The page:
LAKERS NOTEBOOK: LAKERS' ROAD TO RUIN?; HARRIS HAS LAST LAUGH.
Del Harris can't forget the Lakers' most disappointing road trip, the one that concluded in early March, the one that started the rumors of his demise as coach. So he took time out to gloat after the Lakers' Tuesday win in Dallas, which assured them of the best road record in the NBA.
``I guess we'll blow our own horn a little bit here,'' he said. ``We just ended up with the best record in the league on the road, and I think that's something our team can be very proud of.''
The Lakers' 28-13 road record is the second best in franchise history. No other NBA team will match the mark when the season concludes this weekend. The runners-up include the Jazz, Bulls and Pacers, who could reach 27 road wins, and the Sonics, Suns and Heat, who could win 26.
Of the 28 wins away from the Forum, seven came in the past three weeks, as the Lakers swept, consecutively, a four-game series and a three-game series. But it was the 3-3 road trip from late February to early March that started the rumors of Harris' dismissal.
``Just to think, about a few months ago, they wanted to fire me because we only went .500 on the toughest road trip we had, six games in nine days,'' he said. ``And the irony of it is just inescapable, that we would actually end up having the best road record in the league.''
For the players, the success on the road means a confidence boost in the playoffs, particularly if they have to face Seattle or Utah without home-court advantage.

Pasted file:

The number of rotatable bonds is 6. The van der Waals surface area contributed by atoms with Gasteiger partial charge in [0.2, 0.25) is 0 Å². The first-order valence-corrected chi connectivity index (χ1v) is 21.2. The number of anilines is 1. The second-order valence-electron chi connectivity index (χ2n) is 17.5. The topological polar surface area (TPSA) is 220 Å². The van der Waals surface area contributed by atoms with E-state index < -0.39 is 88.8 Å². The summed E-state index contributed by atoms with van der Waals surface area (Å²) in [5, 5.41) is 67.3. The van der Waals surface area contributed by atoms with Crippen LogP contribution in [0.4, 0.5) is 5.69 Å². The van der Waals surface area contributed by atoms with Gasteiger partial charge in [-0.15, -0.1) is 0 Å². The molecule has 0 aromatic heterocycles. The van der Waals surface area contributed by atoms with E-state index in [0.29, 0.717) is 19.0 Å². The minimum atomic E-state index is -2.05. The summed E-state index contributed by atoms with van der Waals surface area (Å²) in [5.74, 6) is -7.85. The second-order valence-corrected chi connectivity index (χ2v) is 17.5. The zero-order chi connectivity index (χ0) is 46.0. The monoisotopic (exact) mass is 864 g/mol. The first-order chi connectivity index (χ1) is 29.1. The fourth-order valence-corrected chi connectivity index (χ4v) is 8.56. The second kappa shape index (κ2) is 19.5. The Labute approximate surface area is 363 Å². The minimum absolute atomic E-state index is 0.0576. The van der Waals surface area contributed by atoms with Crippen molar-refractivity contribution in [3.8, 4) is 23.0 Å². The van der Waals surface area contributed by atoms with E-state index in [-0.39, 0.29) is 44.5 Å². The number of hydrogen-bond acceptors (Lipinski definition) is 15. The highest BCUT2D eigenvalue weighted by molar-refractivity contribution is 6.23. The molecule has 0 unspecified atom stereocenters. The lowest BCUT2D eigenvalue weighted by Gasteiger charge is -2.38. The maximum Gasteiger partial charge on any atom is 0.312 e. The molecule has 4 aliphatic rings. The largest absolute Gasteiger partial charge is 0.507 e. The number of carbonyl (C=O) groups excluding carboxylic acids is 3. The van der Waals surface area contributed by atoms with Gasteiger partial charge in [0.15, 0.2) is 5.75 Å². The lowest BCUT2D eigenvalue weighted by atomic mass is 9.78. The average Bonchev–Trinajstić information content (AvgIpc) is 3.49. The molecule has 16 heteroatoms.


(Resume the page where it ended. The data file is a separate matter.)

``It says we're mentally tougher than people give us credit for,'' Kobe Bryant said.
Not everyone was jumping for joy, though. ``I'd rather have the best record than the best road record,'' Eddie Jones said.
Sound of silence: In the wake of Nick Van Exel's two-game suspension for fighting, the Lakers couldn't help but wonder why his punishment was so severe for a fight in which no one appeared to land a punch.
And they will have to keep wondering. An NBA spokesman said Wednesday that league disciplinarian and senior vice president Rod Thorn would not elaborate on his printed statement, which cited Van Exel for ``engaging in an altercation that spilled into the front row of seats.''
But the punishment was enough to prompt Lakers executive Jerry West to issue his own prepared statement: ``We're very disappointed with the decision and disagree with it, but we will abide by the league's ruling.''
Dribbles: Shaquille O'Neal's rebounding average is 11.4 per game, fifth best in the NBA, but you won't find him on the official leader charts when the season ends Sunday. The mind-numbing statistical formulas used by the NBA and Elias Sports Bureau require O'Neal to play in 70 games or amass 800 rebounds to qualify.
O'Neal missed 22 games early this season and will miss the games-played mark by 10. As for the rebound total, he would need a mere 139 in the next two games to qualify.
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|Publication:||Daily News (Los Angeles, CA)|
|Date:||Apr 16, 1998|
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